Filed under: Uncategorized | Tags: FHWA, oil consumption, traffic volume trends, US oil consumption, US oil demand, vehicle miles traveled, Vmt
Filed under: Uncategorized | Tags: Bakken, crude oil, demand destruction, energy, fracking, IEA, KSA, mbd, oil consumption, oil production, Our Finite World, refinery gain, Saudi Arabia, Saudi Arabian oil production, shale gas, shale oil, tight gas, tight oil, Tvberg, Tverberg, unconventional oil, US oil production, WEO, World Energy Outlook
The happy talk on future production is crazier than ever in the latest IEA World Energy Outlook, but there are also some stunningly pessimistic predictions buried inside. Wild!
For instance: The US will become number one oil producuh again and rediscover our lost oil-producing prowess with about 11 million barrels/day (Yay!) — which must mean Saudi Arabia won’t approach IEA’s previous prediction for that country of roughly 15 mbd output (Ooof). And the predicted exporter status of the US (Yay!) relies as much on a huge drop in consumption as it does on increases in production (Ooof). So it’s a bit of a sad day in IEA land, where consumption always went up, up, up.
The International Energy Agency (IEA) provides unrealistically high oil forecasts in its new 2012 World Energy Outlook (WEO). It claims, among other things, that the United States will become the world’s largest oil producer by 2020, and will become a net oil exporter by 2030.
Figure 1. Author’s interpretation of IEA Forecast of Future US Oil Production under “New Policies” Scenario, based on information provided in IEA’s 2012 World Energy Outlook.
Figure 1 shows that this increase comes solely from the expected rise in tight oil production and natural gas liquids. The idea that we will become an exporter in later years occurs despite falling production, because “demand” will drop so much.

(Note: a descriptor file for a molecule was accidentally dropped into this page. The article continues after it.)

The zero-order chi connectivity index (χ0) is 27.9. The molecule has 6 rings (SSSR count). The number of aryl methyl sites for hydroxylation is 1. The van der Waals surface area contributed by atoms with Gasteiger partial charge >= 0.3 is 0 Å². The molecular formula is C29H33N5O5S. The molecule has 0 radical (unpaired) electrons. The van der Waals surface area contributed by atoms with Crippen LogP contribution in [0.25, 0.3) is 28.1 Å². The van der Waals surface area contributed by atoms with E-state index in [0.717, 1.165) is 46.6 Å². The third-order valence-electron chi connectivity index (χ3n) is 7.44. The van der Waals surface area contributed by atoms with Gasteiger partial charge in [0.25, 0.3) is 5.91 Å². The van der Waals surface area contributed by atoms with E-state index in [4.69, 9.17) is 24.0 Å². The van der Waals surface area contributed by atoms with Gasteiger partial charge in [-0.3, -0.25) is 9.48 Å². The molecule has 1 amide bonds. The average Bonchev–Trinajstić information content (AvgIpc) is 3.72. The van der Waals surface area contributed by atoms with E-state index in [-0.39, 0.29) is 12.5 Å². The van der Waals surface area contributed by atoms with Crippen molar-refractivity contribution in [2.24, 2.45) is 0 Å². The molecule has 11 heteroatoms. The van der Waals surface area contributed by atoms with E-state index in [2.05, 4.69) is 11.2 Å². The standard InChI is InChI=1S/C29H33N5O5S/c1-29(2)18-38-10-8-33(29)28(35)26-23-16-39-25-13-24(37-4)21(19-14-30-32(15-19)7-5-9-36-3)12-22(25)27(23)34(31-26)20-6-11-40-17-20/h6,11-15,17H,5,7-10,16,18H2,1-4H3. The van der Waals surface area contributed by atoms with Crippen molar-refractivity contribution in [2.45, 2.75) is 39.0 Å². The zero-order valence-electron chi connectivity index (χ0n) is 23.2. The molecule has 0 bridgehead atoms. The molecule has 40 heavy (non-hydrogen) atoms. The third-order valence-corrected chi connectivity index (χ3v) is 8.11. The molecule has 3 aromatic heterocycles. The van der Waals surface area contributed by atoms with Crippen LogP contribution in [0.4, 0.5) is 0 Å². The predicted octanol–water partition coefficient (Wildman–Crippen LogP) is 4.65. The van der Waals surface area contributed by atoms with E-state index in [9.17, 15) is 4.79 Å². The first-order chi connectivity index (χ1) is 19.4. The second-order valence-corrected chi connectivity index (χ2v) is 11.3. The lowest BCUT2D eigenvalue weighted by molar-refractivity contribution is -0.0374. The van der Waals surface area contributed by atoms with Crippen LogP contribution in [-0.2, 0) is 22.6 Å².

Note that IEA and other maniacs add NGLs, biodiesel and even ‘refinery gain’ to the US oil production number, in a crude attempt to fool y’all.
Filed under: Uncategorized | Tags: average mpg, cars, energy efficiency, fuel efficiency, gasoline consumption, mythology, oil consumption, peak oil, transportation, Vmt
The recent drop in oil consumption is not due to increases in fuel efficiency.
Filed under: Uncategorized | Tags: crude oil, demand growth, demand plateau, energy, OECD, oil consumption, oil demand, oil demand forecast, OPEC, Peak Demand, peak oil
“Demand in the OECD is in structural decline and we’re not expecting that to change,” he said, adding that the IEA’s forecasts do take into account recent weaker economic activity in the Asia-Pacific region.
According to the report, which contains the IEA’s first forecasts for 2013, global oil demand will be 1.1% higher than 2012, averaging 90.9 million barrels a day.
The forecasts are more bullish than reports earlier this week from the U.S. Energy Information Administration and the Organization of Petroleum Exporting Countries, both of whom projected slower global oil demand growth in 2013 of 730,000 barrels a day and 800,000 barrels a day respectively.